Oh, no, not again! I’d never heard of Bart Ehrman until I saw his book “Jesus Interrupted, Revealing the Hidden Contradictions in the Bible (and Why We Don’t Know About Them)” on display at the library.
A little research revealed the former pastor of Princeton Baptist Church, a leading authority on the New Testament and current professor of religious studies at the University of North Carolina, Chapel Hill, has renounced his faith in the Bible as the inerrant infallible Word of God. He now describes himself as a “happy agnostic.” (Isn’t that an oxymoron? Agnostic, from the Greek “a gnosis,” means “no knowledge of God.” One would imagine he would’ve accumulated some knowledge of God after all those years studying the New Testament. Why didn’t he choose to label himself an atheist, from the Greek “atheos,” meaning “no God”?)
Ehrman’s experience isn’t unique. Who of us doesn’t know someone who just wants nothing to do with God? Or those who were forced as children to go to church and Sunday school and have pushed God aside in favor of time for themselves, their pursuits of happiness, obsessions with their career … whatever, as long as God isn’t a part of it?
But why would any believer who’s offered confident assurance of salvation and eternal life through faith in Jesus Christ trade it all for a mess of pottage? And, more importantly, why would he want to sabotage another believer’s faith, or worse, discourage a wandering soul from seeking and finding the joy and happiness that can only come from a personal relationship with the Son of God?
Bloggers are singing Ehrman’s praises as one of the greatest debunkers of Christianity today — a one-man demolition machine. One went so far as to say, “studying the Bible is the single best route to atheism.”
Why are there so many people so anxious to validate their unbelief? God saw this coming and provided the answer in 2nd Timothy 4:3-4: “For the time is coming when people will not endure sound teaching, but having itching ears they will accumulate for themselves teachers to suit their own likings, and will turn away from listening to the truth and wander into myths.”
In response to Ehrman’s statement, “… there are no Pearly Gates. I think you just cease to exist, like the mosquito you swatted yesterday,” one voice in the blog brought up an interesting point: “What I find … curious about guys like him … is their eagerness to draw others along with them … Especially when your own alternative is so bleak. We live, we die, we rot. Wow, now there’s a worldview that should catch on quickly.”
I couldn’t agree more. Rather than being a lone mosquito, Ehrman’s intent on bringing others along with him. Matthew 18:7 gives us fair warning: “Woe to the world because of occasions of stumbling! For it must be that the occasions come, but woe to that person through whom the occasion comes!” (World English Bible)
On the other hand, there are many personal accounts and testimonies at www.rationalchristianity.net of former atheists, intellectuals, and agnostics (Hugh Ross, Josh McDowell, for example) who have ended up as followers of Christ by searching the Scriptures, going by fact rather than a personal agenda or malicious mischief. And Darrell Bock, a research professor of New Testament studies at Dallas Theological Seminary, says his faith was strengthened by the very same process that destroyed Ehrman’s.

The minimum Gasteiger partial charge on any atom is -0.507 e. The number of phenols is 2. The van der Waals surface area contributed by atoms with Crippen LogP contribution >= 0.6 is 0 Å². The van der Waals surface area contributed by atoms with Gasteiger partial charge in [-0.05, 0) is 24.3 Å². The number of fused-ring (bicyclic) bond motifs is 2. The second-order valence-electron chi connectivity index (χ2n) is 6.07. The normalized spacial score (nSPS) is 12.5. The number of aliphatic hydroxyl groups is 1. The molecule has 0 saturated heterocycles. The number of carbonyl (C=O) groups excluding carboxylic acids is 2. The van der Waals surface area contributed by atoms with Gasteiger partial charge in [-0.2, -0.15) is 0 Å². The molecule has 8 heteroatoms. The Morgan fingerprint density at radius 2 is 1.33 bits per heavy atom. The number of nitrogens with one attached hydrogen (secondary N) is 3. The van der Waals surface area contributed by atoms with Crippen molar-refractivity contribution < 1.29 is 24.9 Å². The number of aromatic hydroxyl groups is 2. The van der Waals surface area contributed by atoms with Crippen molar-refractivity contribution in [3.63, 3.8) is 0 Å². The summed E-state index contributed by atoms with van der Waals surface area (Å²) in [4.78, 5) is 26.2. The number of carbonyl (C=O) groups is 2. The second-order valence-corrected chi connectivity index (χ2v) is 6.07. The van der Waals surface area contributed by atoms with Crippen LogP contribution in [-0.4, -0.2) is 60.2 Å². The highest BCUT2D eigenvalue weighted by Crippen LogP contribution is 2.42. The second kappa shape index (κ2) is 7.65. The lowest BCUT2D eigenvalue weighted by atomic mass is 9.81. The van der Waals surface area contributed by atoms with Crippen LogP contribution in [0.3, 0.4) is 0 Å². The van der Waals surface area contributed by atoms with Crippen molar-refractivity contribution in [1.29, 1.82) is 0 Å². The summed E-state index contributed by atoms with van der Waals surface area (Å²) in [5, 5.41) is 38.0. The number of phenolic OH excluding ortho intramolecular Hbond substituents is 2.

Ehrman’s and all the others’ experiences remind me of the bumper sticker — “If God seems far away, guess who moved!” The greatest irony in all of this is: they may have turned their backs on God, but God will never turn His back on them, or on any who believe.
Romans 8:35-38 validates this: “Who shall separate us from the love of Christ? Shall tribulation, or distress, or persecution, or famine, or nakedness, or peril, or sword? … For I am sure that neither death, nor life, nor angels, nor principalities, nor things present, nor things to come, nor powers, nor height, nor depth, nor anything else in all creation, will be able to separate us from the love of God in Christ Jesus our Lord.”
Webster’s New Explorer Dictionary defines fundamentalism as: “a Protestant religious movement emphasizing the literal infallibility of the Bible.” Why do people who don’t believe the Bible have such an irrational, emotional gut reaction to something they view as a myth?
Those who are out to debunk the Bible and Christianity aren’t going to change the truth. They’ll only get swallowed up in their own lie while they deceive those who want to be reassured that there’s no such thing as eternity or accountability.
Matthew 24:35 (TNCT) says, “The heavens and the earth will pass away, but my words shall never pass away.” Just because you don’t believe IT, doesn’t mean IT’s not the TRUTH. It’s time to put the “fun” back into fundamental and get with God’s word.
Brenda J. Norris is assistant Sunday school leader and choir director at the West Lubec Methodist Church. She may be reached via firstname.lastname@example.org. Voices is a weekly commentary by Maine people who explore issues affecting spirituality and religious life.